Research Article

Functional heterogeneity of human memory CD4+ T cell clones primed by pathogens or vaccines

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Science  23 Jan 2015:
Vol. 347, Issue 6220, pp. 400-406
DOI: 10.1126/science.1260668

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For T cells, variety is the spice of life

CD4+ helper T cells come in a variety of flavors. This allows them to respond in a manner that is tailored to the pathogen they encounter. Becattini et al. wondered whether multiple “flavors” of human CD4+ T cells respond to specific stimuli or if just one flavor dominates. To find out, they stimulated human memory CD4+ T cells with a fungus, a bacteria, or a vaccine antigen. Multiple helper cell subsets participated in each response. T cell receptor sequencing revealed that in some cases, T cells with the same specificity acquired different helper cell fates. Thus, there is more heterogeneity in human T cell responses than previously appreciated.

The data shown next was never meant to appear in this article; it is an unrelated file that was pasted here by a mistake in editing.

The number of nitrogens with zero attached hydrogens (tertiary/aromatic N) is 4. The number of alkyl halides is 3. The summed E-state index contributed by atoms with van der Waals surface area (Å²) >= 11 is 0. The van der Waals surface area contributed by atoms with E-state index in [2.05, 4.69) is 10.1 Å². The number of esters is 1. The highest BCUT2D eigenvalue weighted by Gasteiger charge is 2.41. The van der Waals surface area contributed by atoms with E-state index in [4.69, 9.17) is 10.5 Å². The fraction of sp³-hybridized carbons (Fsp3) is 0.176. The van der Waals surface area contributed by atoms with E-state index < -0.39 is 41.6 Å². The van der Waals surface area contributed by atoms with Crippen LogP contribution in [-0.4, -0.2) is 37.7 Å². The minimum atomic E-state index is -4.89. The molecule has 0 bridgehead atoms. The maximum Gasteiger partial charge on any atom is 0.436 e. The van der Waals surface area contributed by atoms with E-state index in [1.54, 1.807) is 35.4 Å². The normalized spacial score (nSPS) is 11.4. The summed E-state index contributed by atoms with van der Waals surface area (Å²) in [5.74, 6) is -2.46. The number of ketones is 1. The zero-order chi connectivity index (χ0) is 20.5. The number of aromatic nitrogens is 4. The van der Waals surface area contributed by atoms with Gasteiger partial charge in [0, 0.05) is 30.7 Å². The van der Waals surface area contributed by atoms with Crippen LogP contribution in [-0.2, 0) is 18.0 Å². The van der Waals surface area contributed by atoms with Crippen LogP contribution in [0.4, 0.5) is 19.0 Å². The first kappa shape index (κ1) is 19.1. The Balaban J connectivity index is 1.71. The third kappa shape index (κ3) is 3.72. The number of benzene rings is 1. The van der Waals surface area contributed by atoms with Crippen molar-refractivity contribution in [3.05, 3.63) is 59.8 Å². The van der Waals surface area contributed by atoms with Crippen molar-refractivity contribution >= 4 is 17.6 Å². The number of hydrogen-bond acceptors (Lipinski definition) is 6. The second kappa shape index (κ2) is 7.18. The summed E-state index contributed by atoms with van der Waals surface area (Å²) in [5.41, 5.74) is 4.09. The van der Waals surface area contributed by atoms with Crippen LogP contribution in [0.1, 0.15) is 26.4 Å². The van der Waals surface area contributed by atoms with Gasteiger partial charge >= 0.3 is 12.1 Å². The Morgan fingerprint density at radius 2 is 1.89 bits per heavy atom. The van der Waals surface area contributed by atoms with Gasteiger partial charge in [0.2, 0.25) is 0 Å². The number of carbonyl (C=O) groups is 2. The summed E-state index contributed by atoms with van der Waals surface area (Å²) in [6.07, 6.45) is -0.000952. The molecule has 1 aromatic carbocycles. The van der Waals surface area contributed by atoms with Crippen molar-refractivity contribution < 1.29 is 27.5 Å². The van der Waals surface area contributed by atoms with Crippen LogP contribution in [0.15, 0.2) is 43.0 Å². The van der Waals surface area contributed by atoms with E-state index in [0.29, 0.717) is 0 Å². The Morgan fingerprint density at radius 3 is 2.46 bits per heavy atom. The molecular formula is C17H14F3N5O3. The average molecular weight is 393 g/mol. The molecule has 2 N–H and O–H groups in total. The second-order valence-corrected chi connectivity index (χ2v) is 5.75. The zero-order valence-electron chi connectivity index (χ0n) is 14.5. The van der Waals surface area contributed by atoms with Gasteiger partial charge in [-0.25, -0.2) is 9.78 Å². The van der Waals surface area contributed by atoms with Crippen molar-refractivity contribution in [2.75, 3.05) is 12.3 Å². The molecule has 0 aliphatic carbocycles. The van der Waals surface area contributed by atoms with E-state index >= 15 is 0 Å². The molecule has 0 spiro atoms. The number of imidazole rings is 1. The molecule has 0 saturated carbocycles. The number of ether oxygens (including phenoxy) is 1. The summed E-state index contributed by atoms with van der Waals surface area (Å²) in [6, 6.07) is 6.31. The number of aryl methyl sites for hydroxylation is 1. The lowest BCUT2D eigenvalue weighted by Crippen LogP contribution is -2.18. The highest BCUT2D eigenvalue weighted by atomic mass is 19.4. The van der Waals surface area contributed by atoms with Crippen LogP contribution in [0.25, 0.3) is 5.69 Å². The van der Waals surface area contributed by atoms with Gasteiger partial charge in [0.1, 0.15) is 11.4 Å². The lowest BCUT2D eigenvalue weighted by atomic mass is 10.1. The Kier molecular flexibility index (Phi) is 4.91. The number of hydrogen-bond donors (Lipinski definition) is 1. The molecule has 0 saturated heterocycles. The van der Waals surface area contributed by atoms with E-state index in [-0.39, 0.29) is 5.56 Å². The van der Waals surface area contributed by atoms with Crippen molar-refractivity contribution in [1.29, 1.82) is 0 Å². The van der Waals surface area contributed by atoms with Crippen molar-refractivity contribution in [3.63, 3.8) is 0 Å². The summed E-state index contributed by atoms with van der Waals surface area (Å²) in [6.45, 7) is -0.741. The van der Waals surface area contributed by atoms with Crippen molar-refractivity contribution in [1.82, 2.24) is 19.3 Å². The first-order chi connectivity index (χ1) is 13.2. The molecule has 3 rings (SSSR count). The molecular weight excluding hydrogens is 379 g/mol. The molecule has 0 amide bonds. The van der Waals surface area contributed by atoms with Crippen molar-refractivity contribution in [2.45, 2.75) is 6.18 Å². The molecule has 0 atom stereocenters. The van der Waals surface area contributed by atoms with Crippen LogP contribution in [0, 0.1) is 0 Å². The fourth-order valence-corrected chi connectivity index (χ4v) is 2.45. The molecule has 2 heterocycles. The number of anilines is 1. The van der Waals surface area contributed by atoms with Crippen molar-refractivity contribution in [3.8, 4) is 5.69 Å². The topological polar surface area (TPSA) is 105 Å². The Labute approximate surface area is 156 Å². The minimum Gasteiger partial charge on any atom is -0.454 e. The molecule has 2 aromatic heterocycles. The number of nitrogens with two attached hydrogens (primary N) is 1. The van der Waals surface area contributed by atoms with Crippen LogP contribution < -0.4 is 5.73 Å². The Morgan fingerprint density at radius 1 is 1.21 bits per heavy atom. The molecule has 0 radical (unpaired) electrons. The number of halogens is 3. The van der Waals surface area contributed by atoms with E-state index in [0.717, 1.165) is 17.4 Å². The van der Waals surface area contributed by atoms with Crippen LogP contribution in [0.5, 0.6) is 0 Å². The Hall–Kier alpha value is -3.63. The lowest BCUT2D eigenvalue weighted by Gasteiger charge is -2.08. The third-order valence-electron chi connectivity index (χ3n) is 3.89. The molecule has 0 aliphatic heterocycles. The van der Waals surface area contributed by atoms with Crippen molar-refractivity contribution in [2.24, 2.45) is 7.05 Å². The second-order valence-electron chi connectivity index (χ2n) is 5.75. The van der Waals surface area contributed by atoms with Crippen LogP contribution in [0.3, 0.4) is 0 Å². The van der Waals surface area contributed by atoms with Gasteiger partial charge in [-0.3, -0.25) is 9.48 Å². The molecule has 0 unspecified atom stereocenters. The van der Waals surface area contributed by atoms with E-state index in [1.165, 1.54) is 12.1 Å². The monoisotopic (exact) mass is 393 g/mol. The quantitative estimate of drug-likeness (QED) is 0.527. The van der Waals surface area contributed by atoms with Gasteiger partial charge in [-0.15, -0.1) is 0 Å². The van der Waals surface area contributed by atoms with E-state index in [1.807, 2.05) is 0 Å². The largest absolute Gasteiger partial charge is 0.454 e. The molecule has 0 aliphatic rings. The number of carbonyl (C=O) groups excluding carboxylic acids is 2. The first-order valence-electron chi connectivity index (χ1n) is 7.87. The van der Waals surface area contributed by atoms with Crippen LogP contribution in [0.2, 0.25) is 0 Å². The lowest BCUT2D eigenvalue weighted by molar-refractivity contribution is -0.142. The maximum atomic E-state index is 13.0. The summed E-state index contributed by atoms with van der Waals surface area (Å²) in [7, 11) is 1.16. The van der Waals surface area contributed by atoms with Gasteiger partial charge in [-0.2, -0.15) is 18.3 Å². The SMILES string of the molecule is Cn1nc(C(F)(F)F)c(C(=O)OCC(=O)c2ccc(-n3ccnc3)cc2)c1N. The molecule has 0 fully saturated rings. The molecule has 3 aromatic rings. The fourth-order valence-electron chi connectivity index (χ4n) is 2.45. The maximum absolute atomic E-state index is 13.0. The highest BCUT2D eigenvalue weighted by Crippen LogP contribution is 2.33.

Science, this issue p. 400


Distinct types of CD4+ T cells protect the host against different classes of pathogens. However, it is unclear whether a given pathogen induces a single type of polarized T cell. By combining antigenic stimulation and T cell receptor deep sequencing, we found that human pathogen- and vaccine-specific T helper 1 (TH1), TH2, and TH17 memory cells have different frequencies but comparable diversity and comprise not only clones polarized toward a single fate, but also clones whose progeny have acquired multiple fates. Single naïve T cells primed by a pathogen in vitro could also give rise to multiple fates. Our results unravel an unexpected degree of interclonal and intraclonal functional heterogeneity of the human T cell response and suggest that polarized responses result from preferential expansion rather than priming.

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